Standing on Science to Protect Clean Water
Posted December 18, 2013
I’ve spent the last three days (along with my NRDC colleagues and other clean water experts) listening to more than two dozen scientists debate questions such as: are tributary streams, wetlands and open waters physically, chemically and biologically connected to downstream waters (spoiler alert: the answer is a resounding yes!); what kind of connections do so-called “isolated” waters, such as vernal pools and prairie potholes, have; and how do temporal and spatial changes affect connectivity?
These are not esoteric questions – the answers to these questions will affect the drinking water supplies for more than 117 million Americans, as well as the health of the rivers, streams and lakes in our backyards and where we fish, swim and canoe.
These questions are at the heart of a debate about what types of waterbodies are covered by the Clean Water Act; as my colleague Melissa Waage described, we arrived at this point after muddled court rulings in 2001 and 2006 created uncertainty over whether certain kinds of waters—such as small, headwater streams that feed larger water bodies—are protected under the Clean Water Act.
EPA summarized the peer-reviewed literature about how these tributary streams, wetlands and other “isolated” waters are connected; and this is where the scientists come in. EPA convened a Science Advisory Board of the nation's top clean water scientists is to review their work and to accept comments from members of the public, including my colleague Jon Devine.
As my spoiler alert indicated, the scientists overwhelmingly support two of the major conclusions of the report:
1) the scientific literature demonstrates that streams, individually or cumulatively, exert a strong influence on the character and functioning of downstream waters, and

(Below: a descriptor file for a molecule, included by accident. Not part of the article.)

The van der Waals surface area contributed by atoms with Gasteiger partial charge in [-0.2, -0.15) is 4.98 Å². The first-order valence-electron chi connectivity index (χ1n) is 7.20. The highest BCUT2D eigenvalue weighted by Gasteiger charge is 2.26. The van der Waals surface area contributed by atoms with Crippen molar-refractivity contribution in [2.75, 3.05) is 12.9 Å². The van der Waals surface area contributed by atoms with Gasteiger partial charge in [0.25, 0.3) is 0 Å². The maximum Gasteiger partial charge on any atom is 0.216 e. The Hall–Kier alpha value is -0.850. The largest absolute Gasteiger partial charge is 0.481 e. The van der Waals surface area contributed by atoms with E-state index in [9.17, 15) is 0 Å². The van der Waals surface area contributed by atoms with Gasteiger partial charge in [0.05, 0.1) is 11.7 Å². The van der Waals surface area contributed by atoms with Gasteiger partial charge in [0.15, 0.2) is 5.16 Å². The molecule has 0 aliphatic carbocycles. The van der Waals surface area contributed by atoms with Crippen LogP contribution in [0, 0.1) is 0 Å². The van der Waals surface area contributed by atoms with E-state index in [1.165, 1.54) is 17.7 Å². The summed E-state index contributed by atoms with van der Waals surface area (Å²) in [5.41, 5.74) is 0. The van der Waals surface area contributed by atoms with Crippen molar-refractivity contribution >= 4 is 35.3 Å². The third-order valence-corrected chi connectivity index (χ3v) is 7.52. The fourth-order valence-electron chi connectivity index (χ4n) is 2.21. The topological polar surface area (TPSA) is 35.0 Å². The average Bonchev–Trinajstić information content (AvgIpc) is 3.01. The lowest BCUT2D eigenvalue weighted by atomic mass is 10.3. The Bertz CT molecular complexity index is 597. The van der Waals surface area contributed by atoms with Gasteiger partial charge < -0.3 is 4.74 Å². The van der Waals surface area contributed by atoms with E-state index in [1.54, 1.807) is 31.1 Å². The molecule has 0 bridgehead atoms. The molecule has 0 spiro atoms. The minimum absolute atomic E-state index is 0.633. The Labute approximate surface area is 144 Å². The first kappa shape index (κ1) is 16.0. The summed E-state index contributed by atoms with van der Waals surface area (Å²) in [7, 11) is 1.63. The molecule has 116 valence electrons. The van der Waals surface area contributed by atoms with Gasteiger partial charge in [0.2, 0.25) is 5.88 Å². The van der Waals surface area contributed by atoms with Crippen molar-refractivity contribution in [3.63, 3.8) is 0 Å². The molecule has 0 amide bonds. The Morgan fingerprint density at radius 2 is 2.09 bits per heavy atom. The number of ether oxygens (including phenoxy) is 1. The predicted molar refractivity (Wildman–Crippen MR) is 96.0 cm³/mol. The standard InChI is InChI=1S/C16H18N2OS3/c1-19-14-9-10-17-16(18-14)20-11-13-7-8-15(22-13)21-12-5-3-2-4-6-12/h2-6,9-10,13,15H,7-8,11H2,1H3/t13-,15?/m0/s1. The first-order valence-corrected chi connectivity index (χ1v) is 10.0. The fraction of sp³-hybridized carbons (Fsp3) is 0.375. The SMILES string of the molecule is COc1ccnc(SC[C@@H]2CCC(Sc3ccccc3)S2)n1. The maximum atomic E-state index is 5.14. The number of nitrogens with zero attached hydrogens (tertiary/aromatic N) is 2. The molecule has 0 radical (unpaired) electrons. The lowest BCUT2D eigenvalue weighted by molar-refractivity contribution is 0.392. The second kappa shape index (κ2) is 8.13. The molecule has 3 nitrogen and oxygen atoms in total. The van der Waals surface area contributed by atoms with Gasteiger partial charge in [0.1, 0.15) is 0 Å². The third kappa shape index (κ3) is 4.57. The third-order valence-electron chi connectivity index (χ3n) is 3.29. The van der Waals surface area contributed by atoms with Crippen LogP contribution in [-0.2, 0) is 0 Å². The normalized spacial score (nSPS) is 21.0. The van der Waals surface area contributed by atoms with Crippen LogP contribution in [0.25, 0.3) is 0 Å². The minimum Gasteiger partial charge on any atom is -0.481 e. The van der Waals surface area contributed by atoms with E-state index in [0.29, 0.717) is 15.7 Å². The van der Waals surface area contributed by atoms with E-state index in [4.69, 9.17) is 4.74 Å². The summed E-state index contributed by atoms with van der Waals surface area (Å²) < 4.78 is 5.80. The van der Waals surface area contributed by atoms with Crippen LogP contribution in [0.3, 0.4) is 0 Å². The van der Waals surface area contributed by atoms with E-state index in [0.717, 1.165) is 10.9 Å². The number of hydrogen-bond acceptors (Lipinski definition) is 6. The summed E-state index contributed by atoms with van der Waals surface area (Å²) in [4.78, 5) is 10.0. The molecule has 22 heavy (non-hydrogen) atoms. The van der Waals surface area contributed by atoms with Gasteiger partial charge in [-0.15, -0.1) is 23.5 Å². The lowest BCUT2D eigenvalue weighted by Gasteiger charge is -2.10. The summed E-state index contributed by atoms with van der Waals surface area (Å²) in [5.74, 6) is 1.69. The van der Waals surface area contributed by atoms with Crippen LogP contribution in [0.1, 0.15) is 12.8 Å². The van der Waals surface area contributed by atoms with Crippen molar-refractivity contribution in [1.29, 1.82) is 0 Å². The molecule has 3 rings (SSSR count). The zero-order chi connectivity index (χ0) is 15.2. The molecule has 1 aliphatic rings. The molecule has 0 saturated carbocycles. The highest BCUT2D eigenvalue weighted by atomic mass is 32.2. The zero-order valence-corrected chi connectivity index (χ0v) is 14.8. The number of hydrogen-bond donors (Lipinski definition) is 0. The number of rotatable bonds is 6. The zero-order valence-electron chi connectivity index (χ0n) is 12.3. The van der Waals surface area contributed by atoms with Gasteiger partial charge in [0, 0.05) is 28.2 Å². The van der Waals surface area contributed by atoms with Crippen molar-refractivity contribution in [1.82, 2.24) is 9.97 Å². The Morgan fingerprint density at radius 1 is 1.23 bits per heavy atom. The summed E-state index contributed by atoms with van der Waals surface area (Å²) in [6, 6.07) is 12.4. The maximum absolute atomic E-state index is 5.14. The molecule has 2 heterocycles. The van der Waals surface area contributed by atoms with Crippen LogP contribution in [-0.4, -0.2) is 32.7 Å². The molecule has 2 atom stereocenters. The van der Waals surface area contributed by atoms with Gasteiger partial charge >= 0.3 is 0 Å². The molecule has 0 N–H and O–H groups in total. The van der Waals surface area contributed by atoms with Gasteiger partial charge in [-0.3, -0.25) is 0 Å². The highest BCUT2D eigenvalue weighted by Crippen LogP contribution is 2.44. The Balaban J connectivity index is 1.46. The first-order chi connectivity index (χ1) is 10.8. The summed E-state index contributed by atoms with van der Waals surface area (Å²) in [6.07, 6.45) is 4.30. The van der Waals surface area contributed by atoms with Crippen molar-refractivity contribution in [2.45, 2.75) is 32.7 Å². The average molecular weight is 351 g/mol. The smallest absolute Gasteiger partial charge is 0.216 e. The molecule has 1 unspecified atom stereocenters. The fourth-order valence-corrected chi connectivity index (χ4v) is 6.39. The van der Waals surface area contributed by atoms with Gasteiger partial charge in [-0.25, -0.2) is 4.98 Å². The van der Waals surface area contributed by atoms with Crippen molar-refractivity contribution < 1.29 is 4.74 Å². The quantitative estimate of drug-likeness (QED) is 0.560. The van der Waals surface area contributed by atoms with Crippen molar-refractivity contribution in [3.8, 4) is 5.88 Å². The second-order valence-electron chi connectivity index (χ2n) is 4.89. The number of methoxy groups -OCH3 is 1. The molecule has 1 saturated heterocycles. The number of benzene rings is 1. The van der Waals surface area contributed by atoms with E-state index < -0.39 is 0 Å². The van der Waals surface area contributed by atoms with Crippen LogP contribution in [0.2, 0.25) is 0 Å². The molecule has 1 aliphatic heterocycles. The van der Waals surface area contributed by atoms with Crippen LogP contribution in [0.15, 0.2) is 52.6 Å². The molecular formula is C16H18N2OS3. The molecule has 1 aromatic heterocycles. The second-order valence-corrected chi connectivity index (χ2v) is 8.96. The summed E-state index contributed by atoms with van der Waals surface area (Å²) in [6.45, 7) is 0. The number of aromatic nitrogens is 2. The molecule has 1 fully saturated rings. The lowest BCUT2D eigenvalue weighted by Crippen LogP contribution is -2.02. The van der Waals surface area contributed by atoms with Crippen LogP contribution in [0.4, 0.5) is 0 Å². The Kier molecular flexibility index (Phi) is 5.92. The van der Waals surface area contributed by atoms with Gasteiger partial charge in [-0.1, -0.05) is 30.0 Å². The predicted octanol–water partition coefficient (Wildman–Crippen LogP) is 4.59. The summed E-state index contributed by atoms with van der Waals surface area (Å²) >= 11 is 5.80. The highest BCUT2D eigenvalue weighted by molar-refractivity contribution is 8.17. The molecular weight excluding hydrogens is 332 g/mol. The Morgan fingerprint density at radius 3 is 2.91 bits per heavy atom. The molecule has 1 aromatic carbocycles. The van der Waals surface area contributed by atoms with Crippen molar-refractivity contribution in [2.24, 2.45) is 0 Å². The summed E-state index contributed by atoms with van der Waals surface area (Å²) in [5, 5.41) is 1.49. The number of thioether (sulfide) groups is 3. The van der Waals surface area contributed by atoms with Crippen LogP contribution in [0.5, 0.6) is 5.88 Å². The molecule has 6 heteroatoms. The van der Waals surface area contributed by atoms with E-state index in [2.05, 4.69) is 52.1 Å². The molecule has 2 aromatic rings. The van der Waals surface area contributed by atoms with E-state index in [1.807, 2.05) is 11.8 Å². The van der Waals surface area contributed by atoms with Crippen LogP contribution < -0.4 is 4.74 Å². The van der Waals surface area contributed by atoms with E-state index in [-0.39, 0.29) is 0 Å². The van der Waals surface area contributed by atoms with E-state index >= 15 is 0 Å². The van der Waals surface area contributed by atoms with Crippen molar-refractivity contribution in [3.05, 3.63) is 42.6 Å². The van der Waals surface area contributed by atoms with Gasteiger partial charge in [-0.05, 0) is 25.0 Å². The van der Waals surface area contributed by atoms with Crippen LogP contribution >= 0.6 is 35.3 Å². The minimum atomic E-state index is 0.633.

2) wetlands and open-waters in landscape settings that have bidirectional hydrologic exchanges with streams or rivers are physically, chemically, and biologically connected.
But the far thornier question is whether or not “isolated,” or what EPA’s report characterizes as “unidirectional” wetlands, such as Carolina bays, vernal pools, playa lakes and prairie potholes, are physically, chemically and biologically connected to downstream waters. A quick definitional note: these waters can periodically dry out and are not permanently, physically connected to waters such as lakes, rivers, or streams. EPA’s draft report presented a lot of scientific evidence about how these waterbodies actually impact downstream conditions but then inexplicably concluded that the “literature we reviewed does not provide sufficient information to evaluate or generalize about the degree of connectivity.”
And this is where science really had its day. When the scientists started discussing this point, they almost immediately rejected the idea that there’s a question of connectivity, but rather the question is “how much” connectivity between these waters. And, just as important – over what time period and scale does that connectivity exist? As one of the scientists, Dr. Emily Bernhardt of Duke University observed, “Over a sufficient time scale, almost everything is connected.”
For example, many of these wetlands are breeding habitat for amphibians. The frosted flatwoods salamander can only breed in isolated wetlands, along with at least 27 other species of amphibians in the Florida panhandle.
Isolated wetlands provide more than habitat – they also capture and store floodwaters, preventing downstream flooding and minimizing pollution flows.
So, ultimately, what the scientists have to grapple with is where on this “gradient of connectivity” do different types of waterbodies lie? For example, Carolina bays are depressional wetlands that occur on the Atlantic coast. EPA’s draft report showed a range of physical, chemical and biological connections between Carolina bays and downstream waters, including how they provide habitat for scores of species, how they are physically connected to other waters via groundwater, and how they capture and store nitrogen, a source of pollution for downstream waters.
(Photo courtesy of Soil Science @ NC State)
We’ll continue to closely monitor this process to make sure that EPA and the Army Corps of Engineers protect ALL of the waterbodies that science shows have physical, chemical and biological connections, as required by the Clean Water Act.
But your favorite stream, wetland or lake needs your support as well -- weigh in with President Obama and ask him to stand up to polluters and fix the Clean Water Act loophole here.
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